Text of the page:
Thereafter, the deities are taken in rhythmic movements amidst beating of cymbals, gongs and drums, sound of conch blowing and chanting of their names by devotees. While Lord Sudarshan and Devi Subhadra are carried on shoulders, Lord Jagannath and Balabhadra are carried with forward and backward movements with pauses.

They go to their respective chariots through Pata Agana, Ananda Bazar, Inner Lions’ Gate, Baisi Pahacha, Lions’ Gate, Gumuti and Arunastambha.

Proxy divinities like Madanmohan and Ramakrishna are placed on Nandighosha and Taladhwaja chariots respectively.

In Chita Lagi rituals, special head ornaments and pata bastra are provided to the deities.

Most significantly, Lord Jagannath is provided with a coconut sent by the villagers of Baligaon, the village of Dasia Bauri.

Then begins the most important ritual of Chhera Panhara.

In this ritual, Puri Gajapati Maharaja is seen performing the job of a sweeper. He sweeps the three chariots using a gold handled broom while sprinkling sandalwood powder and water. This ritual is also performed on the last day of yatra, called Bahuda Yatra.

After completion of this ritual, the long wait of devotees to pull chariots comes to an end. They pull the chariots along the three-kilometre long Grand Road to the Gundicha Temple (a monument built in memory of Queen of Indradyumna).

Worth mentioning, after 200 metres of journey, the chariot of Lord Jagannath comes to a screeching halt before a mazar (tomb) on the right side. It is the tomb of Salabeg, one of the greatest devotees of Lord Jagannath.

The deities stay at the Gundicha temple for eight days.

On the fourth day of their stay, one of the most mysterious festivals, Hera Panchami is celebrated.

After spending four days without the Lord, Goddess Laxmi becomes disconsolate. On this day, she with permission from Maa Bimla steps out and goes to the Gundicha temple to have a glimpse of the Lord. As she reaches the temple, its gate is suddenly closed. In a fit of anger, she breaks a part of the Nandighosha Rath parked in front of the Gundicha temple, registering her anger on Lord Jagannath not taking her with Him on the journey.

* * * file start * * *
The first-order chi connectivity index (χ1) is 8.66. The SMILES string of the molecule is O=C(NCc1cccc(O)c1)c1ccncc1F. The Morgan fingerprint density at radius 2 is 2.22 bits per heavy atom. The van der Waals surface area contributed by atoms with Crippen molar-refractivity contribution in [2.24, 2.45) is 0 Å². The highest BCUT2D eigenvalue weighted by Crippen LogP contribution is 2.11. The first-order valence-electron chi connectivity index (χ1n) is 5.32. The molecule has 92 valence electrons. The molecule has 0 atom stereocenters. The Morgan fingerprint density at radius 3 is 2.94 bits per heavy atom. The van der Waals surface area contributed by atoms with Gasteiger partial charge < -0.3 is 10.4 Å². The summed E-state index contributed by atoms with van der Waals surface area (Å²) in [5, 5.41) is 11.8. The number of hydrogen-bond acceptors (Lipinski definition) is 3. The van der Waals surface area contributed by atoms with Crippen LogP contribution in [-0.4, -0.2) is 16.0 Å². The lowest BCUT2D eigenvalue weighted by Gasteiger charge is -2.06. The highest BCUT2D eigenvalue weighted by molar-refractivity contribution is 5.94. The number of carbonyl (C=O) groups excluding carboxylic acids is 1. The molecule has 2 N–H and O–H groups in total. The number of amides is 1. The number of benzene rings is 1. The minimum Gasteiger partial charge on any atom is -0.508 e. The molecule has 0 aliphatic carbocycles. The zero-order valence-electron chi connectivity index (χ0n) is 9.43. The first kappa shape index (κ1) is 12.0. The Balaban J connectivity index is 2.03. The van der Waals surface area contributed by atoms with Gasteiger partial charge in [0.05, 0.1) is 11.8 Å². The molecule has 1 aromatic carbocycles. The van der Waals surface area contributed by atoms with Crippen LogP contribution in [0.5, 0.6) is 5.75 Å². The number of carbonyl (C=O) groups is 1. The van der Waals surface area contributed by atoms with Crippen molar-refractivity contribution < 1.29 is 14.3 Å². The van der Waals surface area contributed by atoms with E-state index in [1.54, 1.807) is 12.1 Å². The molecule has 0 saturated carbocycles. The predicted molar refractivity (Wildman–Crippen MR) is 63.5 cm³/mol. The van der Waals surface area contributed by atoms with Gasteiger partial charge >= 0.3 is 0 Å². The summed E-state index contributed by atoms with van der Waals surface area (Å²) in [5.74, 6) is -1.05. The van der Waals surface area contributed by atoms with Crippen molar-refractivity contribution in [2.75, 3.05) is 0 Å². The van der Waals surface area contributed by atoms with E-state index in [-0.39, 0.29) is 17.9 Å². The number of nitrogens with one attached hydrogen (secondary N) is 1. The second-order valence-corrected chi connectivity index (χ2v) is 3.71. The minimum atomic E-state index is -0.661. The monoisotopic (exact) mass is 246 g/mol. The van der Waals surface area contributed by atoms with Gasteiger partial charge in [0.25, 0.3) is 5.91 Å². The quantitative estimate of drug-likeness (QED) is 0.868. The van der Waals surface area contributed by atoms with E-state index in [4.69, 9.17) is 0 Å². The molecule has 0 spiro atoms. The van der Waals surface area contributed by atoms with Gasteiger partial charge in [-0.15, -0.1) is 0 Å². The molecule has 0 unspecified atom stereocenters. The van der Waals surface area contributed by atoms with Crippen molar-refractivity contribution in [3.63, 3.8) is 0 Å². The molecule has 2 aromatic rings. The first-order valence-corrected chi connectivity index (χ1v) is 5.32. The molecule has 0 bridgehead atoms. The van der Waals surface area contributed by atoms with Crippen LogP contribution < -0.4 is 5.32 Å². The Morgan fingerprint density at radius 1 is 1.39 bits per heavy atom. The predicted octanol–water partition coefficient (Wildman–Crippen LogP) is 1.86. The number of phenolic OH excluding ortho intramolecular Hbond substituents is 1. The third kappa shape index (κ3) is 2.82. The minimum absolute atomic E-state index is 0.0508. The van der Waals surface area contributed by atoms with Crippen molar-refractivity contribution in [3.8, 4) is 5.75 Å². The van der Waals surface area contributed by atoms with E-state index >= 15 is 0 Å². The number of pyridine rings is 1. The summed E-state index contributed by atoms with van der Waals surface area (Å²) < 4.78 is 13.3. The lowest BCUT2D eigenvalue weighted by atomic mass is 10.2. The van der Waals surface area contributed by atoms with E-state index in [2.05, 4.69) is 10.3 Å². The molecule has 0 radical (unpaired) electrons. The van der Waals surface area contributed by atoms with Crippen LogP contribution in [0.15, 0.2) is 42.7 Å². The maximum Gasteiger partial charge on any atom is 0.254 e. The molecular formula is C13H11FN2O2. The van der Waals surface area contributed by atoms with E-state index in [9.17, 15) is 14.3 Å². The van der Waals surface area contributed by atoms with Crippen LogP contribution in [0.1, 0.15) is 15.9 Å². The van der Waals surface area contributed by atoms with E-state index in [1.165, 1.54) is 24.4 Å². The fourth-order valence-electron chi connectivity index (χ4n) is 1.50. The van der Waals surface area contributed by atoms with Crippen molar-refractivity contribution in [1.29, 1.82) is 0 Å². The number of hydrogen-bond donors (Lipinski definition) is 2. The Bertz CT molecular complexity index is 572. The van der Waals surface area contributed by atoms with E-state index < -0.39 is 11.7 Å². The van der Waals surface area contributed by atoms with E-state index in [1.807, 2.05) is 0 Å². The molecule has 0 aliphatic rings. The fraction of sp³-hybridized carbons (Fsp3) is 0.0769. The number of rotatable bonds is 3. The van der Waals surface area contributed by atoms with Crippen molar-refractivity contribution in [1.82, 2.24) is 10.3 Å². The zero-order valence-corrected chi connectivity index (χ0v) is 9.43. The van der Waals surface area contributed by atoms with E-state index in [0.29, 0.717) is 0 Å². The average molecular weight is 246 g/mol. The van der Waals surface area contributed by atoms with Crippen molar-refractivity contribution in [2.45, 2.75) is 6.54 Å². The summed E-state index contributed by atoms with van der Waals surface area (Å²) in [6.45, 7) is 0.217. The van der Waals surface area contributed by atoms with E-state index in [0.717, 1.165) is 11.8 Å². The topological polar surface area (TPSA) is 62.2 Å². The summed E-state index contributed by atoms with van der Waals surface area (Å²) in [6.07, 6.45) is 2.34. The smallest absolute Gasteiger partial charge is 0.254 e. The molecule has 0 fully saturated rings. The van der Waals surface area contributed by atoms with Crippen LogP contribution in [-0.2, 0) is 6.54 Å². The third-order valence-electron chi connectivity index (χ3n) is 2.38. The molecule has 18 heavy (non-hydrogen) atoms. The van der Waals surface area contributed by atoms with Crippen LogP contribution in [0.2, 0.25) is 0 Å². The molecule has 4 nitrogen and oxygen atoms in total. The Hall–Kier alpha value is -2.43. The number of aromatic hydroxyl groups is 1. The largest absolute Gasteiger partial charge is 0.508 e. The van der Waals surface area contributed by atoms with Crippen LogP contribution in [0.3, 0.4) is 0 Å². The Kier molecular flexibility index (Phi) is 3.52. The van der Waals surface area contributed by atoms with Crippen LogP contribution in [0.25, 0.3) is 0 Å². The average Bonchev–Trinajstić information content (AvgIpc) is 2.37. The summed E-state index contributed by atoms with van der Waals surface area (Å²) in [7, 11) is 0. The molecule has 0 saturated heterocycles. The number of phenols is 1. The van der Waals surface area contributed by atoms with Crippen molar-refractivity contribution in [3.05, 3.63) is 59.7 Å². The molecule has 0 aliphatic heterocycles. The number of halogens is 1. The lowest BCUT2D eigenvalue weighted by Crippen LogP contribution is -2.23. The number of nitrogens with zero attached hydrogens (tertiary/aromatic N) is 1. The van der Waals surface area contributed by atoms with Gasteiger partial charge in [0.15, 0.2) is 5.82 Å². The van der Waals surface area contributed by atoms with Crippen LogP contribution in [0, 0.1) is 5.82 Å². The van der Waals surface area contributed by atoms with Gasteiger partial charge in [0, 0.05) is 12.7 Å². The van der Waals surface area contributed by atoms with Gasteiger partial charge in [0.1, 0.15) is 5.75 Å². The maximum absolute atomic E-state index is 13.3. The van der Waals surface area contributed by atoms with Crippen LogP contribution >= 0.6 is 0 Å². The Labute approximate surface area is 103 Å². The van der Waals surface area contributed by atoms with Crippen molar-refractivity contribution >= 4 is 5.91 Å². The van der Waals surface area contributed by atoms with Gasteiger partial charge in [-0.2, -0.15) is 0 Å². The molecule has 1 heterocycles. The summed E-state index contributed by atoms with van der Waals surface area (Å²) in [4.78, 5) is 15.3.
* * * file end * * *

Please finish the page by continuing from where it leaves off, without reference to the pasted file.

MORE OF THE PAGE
After eight days’ stay at the Gundicha temple, on the ninth day the deities return to their abode. This is known as ‘Bahuda Yatra'.

On their way to home, the three chariots stop at the Mausi Maa Temple where Poda Pitha Bhog, a special baked pastry prepared from rice flour, coconut, jaggery is offered to the deities.

On the Bahuda Yatra day, the deities remain atop their respective chariots parked in front of the temple. On the same day, ‘Suna Besha’ ritual is performed. The deities are dressed in glittering gold ornaments. Devotees witness the ‘Suna Besha’ from evening to 11 pm.

On the 11th day (Ekadasi), another unique ritual is performed. It is called ‘Adhara Pana’. The deities are offered a sweet and scented drink on huge cylindrical earthen pots reaching up to their lips. Each deity is offered three pots of ‘pana’ on their respective chariot.

In local language, ‘adhara’ means lip and ‘pana’, a sweet drink.

Once the ritual is over, the earthen pots are purposefully broken by the servitors and the ‘pana’ spreads all over the chariots. It is so done because the drink is not for servitors or devotees but for evil spirits, ghostly bodies, dissatisfied souls and the minor deities (Parshva Devatas) present on three chariots during the yatra.

On the 12th day, after the evening rituals, the deities are taken to the sanctum sanctorum of the Srimandir in ‘Goti Pahandi’ procession.

Here too, a unique ritual is performed. Since, Goddess Laxmi is angry for leaving her alone in the temple, She allows Lord Sudarshan, Lord Balabhadra and Devi Subhadra into the temple. But she stops Lord Jagannath at the gate. It follows a traditional act where the servitors of Lord Jagannath and those of Mahalaxmi engage in a conversation at the main gate (Jaya Vijaya Door) of the temple.

It is then that Lord Jagannath offers rasagolla to Goddess Laxmi to appease her so that He can gain access to the abode.

Thus the nine-day long Rath Yatra comes to an end.